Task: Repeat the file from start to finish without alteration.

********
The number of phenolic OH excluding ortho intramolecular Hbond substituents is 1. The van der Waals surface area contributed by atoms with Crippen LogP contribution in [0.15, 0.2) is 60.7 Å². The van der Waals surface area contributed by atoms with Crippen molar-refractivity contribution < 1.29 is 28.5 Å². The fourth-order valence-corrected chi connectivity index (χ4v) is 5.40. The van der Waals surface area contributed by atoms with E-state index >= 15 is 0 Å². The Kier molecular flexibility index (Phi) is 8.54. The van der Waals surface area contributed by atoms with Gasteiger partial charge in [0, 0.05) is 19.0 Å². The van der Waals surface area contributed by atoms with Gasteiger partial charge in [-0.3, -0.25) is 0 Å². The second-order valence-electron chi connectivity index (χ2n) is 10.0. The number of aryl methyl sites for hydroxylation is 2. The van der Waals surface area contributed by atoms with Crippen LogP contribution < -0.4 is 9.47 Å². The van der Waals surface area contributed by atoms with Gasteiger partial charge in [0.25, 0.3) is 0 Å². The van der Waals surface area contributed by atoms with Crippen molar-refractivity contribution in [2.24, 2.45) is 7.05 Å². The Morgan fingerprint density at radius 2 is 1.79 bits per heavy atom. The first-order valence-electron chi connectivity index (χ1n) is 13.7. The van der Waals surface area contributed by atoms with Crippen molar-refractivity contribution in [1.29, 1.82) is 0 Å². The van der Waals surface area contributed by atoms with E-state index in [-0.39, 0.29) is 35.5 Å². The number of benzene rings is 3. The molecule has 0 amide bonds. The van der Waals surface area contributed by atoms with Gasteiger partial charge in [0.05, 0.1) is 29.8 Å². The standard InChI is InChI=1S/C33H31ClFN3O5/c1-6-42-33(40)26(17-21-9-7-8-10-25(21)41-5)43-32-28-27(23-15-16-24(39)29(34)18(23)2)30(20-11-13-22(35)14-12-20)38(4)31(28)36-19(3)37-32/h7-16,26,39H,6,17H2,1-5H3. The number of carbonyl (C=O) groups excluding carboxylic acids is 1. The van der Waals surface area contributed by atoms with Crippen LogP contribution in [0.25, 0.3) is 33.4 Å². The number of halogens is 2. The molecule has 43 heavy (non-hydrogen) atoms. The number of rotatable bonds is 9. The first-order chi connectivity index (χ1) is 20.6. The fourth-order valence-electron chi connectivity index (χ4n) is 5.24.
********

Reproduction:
The number of phenolic OH excluding ortho intramolecular Hbond substituents is 1. The van der Waals surface area contributed by atoms with Crippen LogP contribution in [0.15, 0.2) is 60.7 Å². The van der Waals surface area contributed by atoms with Crippen molar-refractivity contribution < 1.29 is 28.5 Å². The fourth-order valence-corrected chi connectivity index (χ4v) is 5.40. The van der Waals surface area contributed by atoms with E-state index >= 15 is 0 Å². The Kier molecular flexibility index (Phi) is 8.54. The van der Waals surface area contributed by atoms with Gasteiger partial charge in [0, 0.05) is 19.0 Å². The van der Waals surface area contributed by atoms with Gasteiger partial charge in [-0.3, -0.25) is 0 Å². The second-order valence-electron chi connectivity index (χ2n) is 10.0. The number of aryl methyl sites for hydroxylation is 2. The van der Waals surface area contributed by atoms with Crippen LogP contribution < -0.4 is 9.47 Å². The van der Waals surface area contributed by atoms with Gasteiger partial charge in [0.25, 0.3) is 0 Å². The van der Waals surface area contributed by atoms with Crippen molar-refractivity contribution in [2.24, 2.45) is 7.05 Å². The Morgan fingerprint density at radius 2 is 1.79 bits per heavy atom. The first-order valence-electron chi connectivity index (χ1n) is 13.7. The van der Waals surface area contributed by atoms with Crippen molar-refractivity contribution in [1.29, 1.82) is 0 Å². The van der Waals surface area contributed by atoms with E-state index in [-0.39, 0.29) is 35.5 Å². The number of benzene rings is 3. The molecule has 0 amide bonds. The van der Waals surface area contributed by atoms with Gasteiger partial charge in [0.05, 0.1) is 29.8 Å². The standard InChI is InChI=1S/C33H31ClFN3O5/c1-6-42-33(40)26(17-21-9-7-8-10-25(21)41-5)43-32-28-27(23-15-16-24(39)29(34)18(23)2)30(20-11-13-22(35)14-12-20)38(4)31(28)36-19(3)37-32/h7-16,26,39H,6,17H2,1-5H3. The number of carbonyl (C=O) groups excluding carboxylic acids is 1. The van der Waals surface area contributed by atoms with Crippen LogP contribution in [0.25, 0.3) is 33.4 Å². The number of halogens is 2. The molecule has 43 heavy (non-hydrogen) atoms. The number of rotatable bonds is 9. The first-order chi connectivity index (χ1) is 20.6. The fourth-order valence-electron chi connectivity index (χ4n) is 5.24.